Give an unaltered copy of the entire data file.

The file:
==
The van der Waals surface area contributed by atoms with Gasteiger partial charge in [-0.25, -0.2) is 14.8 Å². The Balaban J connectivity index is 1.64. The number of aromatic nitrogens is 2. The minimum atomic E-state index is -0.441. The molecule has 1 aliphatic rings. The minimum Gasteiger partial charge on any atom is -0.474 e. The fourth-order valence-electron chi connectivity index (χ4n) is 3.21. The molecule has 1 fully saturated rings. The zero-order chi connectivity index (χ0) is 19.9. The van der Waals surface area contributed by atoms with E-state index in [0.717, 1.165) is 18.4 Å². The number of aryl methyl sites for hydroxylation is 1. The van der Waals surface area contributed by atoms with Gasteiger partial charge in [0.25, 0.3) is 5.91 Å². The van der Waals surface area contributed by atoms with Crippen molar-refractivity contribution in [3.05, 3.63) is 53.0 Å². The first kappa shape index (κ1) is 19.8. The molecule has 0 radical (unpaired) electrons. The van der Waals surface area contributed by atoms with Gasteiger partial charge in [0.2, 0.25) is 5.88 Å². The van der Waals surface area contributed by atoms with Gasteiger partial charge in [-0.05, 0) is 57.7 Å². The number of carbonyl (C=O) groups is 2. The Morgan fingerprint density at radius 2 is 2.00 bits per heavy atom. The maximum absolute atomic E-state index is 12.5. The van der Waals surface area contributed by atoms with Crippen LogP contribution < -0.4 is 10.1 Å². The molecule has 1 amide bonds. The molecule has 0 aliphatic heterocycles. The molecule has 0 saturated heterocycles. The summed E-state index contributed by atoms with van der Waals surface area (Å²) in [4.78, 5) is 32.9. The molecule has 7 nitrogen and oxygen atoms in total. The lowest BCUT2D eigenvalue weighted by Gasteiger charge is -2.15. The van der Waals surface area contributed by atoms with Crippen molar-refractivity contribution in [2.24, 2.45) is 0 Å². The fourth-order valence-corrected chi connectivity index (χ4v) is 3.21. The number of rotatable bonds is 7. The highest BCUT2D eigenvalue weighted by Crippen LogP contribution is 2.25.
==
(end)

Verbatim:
The van der Waals surface area contributed by atoms with Gasteiger partial charge in [-0.25, -0.2) is 14.8 Å². The Balaban J connectivity index is 1.64. The number of aromatic nitrogens is 2. The minimum atomic E-state index is -0.441. The molecule has 1 aliphatic rings. The minimum Gasteiger partial charge on any atom is -0.474 e. The fourth-order valence-electron chi connectivity index (χ4n) is 3.21. The molecule has 1 fully saturated rings. The zero-order chi connectivity index (χ0) is 19.9. The van der Waals surface area contributed by atoms with E-state index in [0.717, 1.165) is 18.4 Å². The number of aryl methyl sites for hydroxylation is 1. The van der Waals surface area contributed by atoms with Gasteiger partial charge in [0.25, 0.3) is 5.91 Å². The van der Waals surface area contributed by atoms with Crippen molar-refractivity contribution in [3.05, 3.63) is 53.0 Å². The first kappa shape index (κ1) is 19.8. The molecule has 0 radical (unpaired) electrons. The van der Waals surface area contributed by atoms with Gasteiger partial charge in [0.2, 0.25) is 5.88 Å². The van der Waals surface area contributed by atoms with Gasteiger partial charge in [-0.05, 0) is 57.7 Å². The number of carbonyl (C=O) groups is 2. The Morgan fingerprint density at radius 2 is 2.00 bits per heavy atom. The maximum absolute atomic E-state index is 12.5. The van der Waals surface area contributed by atoms with Crippen LogP contribution < -0.4 is 10.1 Å². The molecule has 1 amide bonds. The molecule has 0 aliphatic heterocycles. The molecule has 0 saturated heterocycles. The summed E-state index contributed by atoms with van der Waals surface area (Å²) in [4.78, 5) is 32.9. The molecule has 7 nitrogen and oxygen atoms in total. The lowest BCUT2D eigenvalue weighted by Gasteiger charge is -2.15. The van der Waals surface area contributed by atoms with Crippen molar-refractivity contribution in [2.24, 2.45) is 0 Å². The fourth-order valence-corrected chi connectivity index (χ4v) is 3.21. The number of rotatable bonds is 7. The highest BCUT2D eigenvalue weighted by Crippen LogP contribution is 2.25.